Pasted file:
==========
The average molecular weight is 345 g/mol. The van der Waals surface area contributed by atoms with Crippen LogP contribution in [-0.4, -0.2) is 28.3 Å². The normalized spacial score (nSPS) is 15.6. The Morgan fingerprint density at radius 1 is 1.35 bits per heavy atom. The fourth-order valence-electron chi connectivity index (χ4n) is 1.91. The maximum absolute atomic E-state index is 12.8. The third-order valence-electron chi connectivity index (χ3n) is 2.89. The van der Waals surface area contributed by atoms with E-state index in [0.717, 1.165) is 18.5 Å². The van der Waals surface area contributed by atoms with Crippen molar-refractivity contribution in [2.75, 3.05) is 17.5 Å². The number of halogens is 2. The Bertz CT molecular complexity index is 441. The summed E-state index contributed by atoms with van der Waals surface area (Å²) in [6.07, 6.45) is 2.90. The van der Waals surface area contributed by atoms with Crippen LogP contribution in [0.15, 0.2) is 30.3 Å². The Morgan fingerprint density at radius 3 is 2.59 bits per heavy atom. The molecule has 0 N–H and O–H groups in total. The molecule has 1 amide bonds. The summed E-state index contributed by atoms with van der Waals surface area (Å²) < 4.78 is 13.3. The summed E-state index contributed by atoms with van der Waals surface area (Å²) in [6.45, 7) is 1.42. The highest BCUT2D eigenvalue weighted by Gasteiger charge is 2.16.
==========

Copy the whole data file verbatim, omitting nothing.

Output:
The average molecular weight is 345 g/mol. The van der Waals surface area contributed by atoms with Crippen LogP contribution in [-0.4, -0.2) is 28.3 Å². The normalized spacial score (nSPS) is 15.6. The Morgan fingerprint density at radius 1 is 1.35 bits per heavy atom. The fourth-order valence-electron chi connectivity index (χ4n) is 1.91. The maximum absolute atomic E-state index is 12.8. The third-order valence-electron chi connectivity index (χ3n) is 2.89. The van der Waals surface area contributed by atoms with E-state index in [0.717, 1.165) is 18.5 Å². The van der Waals surface area contributed by atoms with Crippen molar-refractivity contribution in [2.75, 3.05) is 17.5 Å². The number of halogens is 2. The Bertz CT molecular complexity index is 441. The summed E-state index contributed by atoms with van der Waals surface area (Å²) in [6.07, 6.45) is 2.90. The van der Waals surface area contributed by atoms with Crippen LogP contribution in [0.15, 0.2) is 30.3 Å². The Morgan fingerprint density at radius 3 is 2.59 bits per heavy atom. The molecule has 0 N–H and O–H groups in total. The molecule has 1 amide bonds. The summed E-state index contributed by atoms with van der Waals surface area (Å²) < 4.78 is 13.3. The summed E-state index contributed by atoms with van der Waals surface area (Å²) in [6.45, 7) is 1.42. The highest BCUT2D eigenvalue weighted by Gasteiger charge is 2.16.